GALLATIN GATEWAY — One side envisions a day when covered wagons, teepees and tents featuring plush, king-sized beds will dot a bucolic landscape, where guests can end their days at a tiki bar with an appetizer and a cocktail while their children hear fireside chats about nature and the environment.
Others fear an inevitable moment when rapidly melting snow and heavy rain, or devastating ice floes, conspire to bring a flood crashing down the picturesque Gallatin River, washing away the happy glampground and spewing debris in an ecological nightmare.
The Riverbend Glamping Getaway project here has united scores of neighbors and environmental groups against a Bozeman couple, Jeff and Jirina Pfeil, who contend they have met all the legal obligations to build their glamping resort, despite the property sitting in a designated flood plain. They are moving ahead with plans to open a year from now.
The glampground, situated on a small island in Gallatin Gateway between two channels of the Gallatin River, would feature 58 sites with tents, wagons and teepees decked out with bedding and other “creature comforts” to provide a glamorous camping experience for visitors. The site would include private bathroom facilities in each tent.
Sean O’Callaghan, chief planning officer for the Gallatin County Department of Planning and Community Development who oversees permitting for projects in the county’s flood plain, ruled in November that the Pfeils could go forward.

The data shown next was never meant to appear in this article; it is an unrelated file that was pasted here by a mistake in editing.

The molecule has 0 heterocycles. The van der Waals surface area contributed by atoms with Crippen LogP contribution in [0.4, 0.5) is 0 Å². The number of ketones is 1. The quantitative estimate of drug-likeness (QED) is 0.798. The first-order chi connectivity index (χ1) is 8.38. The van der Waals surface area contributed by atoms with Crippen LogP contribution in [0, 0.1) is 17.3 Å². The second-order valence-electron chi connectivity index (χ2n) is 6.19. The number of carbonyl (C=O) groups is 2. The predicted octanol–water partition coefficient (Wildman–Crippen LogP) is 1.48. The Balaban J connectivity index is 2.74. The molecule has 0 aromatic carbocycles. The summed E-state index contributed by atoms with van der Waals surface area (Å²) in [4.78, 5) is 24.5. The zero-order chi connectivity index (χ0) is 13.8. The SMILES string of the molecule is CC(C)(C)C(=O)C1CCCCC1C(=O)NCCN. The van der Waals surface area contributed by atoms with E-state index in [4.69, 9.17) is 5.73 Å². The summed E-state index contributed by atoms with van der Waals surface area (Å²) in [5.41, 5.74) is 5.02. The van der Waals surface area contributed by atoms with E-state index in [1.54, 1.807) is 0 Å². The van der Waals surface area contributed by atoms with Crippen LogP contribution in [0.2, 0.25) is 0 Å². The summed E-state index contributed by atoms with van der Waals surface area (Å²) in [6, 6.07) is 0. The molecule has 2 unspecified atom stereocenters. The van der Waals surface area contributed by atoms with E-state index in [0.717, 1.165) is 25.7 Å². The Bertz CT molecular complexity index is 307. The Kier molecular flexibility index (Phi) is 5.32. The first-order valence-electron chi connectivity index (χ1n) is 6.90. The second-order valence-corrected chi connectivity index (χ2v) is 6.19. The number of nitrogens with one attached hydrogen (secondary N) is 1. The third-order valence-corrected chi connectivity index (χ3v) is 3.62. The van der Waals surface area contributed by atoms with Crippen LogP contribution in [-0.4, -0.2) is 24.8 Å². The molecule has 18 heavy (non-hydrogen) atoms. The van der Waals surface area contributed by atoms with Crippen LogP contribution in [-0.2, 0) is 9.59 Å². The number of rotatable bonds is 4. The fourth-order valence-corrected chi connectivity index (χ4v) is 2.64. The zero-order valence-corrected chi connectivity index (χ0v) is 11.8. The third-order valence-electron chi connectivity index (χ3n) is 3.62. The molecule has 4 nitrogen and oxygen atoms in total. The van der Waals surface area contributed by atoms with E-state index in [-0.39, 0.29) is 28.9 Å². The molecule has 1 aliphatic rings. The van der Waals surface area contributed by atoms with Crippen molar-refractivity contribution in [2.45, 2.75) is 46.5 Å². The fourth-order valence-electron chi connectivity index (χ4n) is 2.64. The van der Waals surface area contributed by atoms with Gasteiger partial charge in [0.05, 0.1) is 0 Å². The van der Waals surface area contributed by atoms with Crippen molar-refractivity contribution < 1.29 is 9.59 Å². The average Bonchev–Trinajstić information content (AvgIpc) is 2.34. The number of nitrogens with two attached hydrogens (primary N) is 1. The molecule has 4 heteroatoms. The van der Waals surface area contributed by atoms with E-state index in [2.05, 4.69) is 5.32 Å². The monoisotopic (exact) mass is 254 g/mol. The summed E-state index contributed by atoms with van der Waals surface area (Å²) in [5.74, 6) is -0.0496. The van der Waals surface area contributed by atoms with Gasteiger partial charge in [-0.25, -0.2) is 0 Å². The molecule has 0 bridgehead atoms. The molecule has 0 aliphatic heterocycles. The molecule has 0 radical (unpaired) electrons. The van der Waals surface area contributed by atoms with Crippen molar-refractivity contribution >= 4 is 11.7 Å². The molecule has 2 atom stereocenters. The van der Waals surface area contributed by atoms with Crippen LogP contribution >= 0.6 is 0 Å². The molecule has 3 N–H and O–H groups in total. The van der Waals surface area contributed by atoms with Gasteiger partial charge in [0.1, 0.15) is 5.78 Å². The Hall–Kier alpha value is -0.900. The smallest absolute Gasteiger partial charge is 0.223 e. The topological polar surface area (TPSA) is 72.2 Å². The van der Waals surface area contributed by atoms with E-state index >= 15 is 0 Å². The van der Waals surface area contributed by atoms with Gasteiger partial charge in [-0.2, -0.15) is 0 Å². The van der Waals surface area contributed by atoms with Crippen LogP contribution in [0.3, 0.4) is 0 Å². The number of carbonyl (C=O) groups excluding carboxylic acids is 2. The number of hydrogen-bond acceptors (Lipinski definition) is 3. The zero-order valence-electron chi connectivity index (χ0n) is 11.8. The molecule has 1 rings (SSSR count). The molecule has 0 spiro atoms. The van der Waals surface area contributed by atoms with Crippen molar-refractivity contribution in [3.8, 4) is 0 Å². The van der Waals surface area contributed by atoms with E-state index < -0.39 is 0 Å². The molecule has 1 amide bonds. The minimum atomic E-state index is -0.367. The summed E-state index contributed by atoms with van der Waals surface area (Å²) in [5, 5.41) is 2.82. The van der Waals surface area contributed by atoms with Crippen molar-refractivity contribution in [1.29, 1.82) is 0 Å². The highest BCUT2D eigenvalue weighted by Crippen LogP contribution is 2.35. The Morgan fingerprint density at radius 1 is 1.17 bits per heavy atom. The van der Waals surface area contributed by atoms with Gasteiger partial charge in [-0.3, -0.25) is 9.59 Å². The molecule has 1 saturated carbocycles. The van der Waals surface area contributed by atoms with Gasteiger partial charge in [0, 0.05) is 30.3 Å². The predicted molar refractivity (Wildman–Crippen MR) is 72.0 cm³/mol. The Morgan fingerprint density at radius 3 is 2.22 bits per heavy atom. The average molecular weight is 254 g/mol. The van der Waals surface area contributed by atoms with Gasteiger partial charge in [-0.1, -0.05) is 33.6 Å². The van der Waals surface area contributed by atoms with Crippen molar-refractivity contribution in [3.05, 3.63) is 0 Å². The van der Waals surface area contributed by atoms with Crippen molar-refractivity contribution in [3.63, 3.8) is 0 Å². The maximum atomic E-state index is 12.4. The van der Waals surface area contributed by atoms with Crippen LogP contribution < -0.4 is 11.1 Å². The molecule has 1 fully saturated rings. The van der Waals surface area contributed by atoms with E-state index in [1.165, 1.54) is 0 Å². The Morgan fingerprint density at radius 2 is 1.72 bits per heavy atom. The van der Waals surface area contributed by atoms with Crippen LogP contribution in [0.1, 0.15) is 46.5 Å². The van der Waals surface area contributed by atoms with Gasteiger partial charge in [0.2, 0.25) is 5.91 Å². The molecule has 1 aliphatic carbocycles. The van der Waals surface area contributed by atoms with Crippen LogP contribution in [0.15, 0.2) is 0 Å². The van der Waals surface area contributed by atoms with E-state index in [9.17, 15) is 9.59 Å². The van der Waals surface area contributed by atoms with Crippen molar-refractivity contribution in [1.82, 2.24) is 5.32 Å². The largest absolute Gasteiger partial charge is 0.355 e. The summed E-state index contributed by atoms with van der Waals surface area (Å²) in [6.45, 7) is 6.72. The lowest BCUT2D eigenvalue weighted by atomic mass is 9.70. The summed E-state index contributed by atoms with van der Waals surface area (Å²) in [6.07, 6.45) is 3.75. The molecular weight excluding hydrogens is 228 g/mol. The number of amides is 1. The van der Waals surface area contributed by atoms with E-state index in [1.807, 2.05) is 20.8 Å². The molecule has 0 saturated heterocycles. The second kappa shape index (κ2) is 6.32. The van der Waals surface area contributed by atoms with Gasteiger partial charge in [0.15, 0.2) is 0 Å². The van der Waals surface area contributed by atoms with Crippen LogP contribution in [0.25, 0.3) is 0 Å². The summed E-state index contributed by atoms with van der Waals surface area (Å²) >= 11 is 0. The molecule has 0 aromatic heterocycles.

“I found after reviewing all of the information, including public comment that was within the scope of the floodplain regulations, that the project ultimately met the regulatory requirements,” O’Callaghan said.
But organizations including American Rivers and Trout Unlimited and neighbors who formed an ad hoc group called Protect the Gallatin River, are appealing the approval. The Gallatin County Commission will consider some of their arguments during a meeting April 8.
“I think it’s a totally sketchy project from a public health and safety standpoint, from an economic standpoint,” said Scott Bosse, Northern Rockies director for American Rivers. “I just don’t think there’s going to be a demand by well-heeled tourists to spend hundreds of dollars a night to camp next to Gallatin Gateway. Of course those tourists have no idea about the risk of flooding in that area.”
Bosse, who has lived in the Bozeman area for nearly two decades, insists that building in a floodplain “is like pitching a tent on the interstate when cars aren’t coming. It looks safe for now, but are you going to move your tent every time a car or truck comes down the interstate?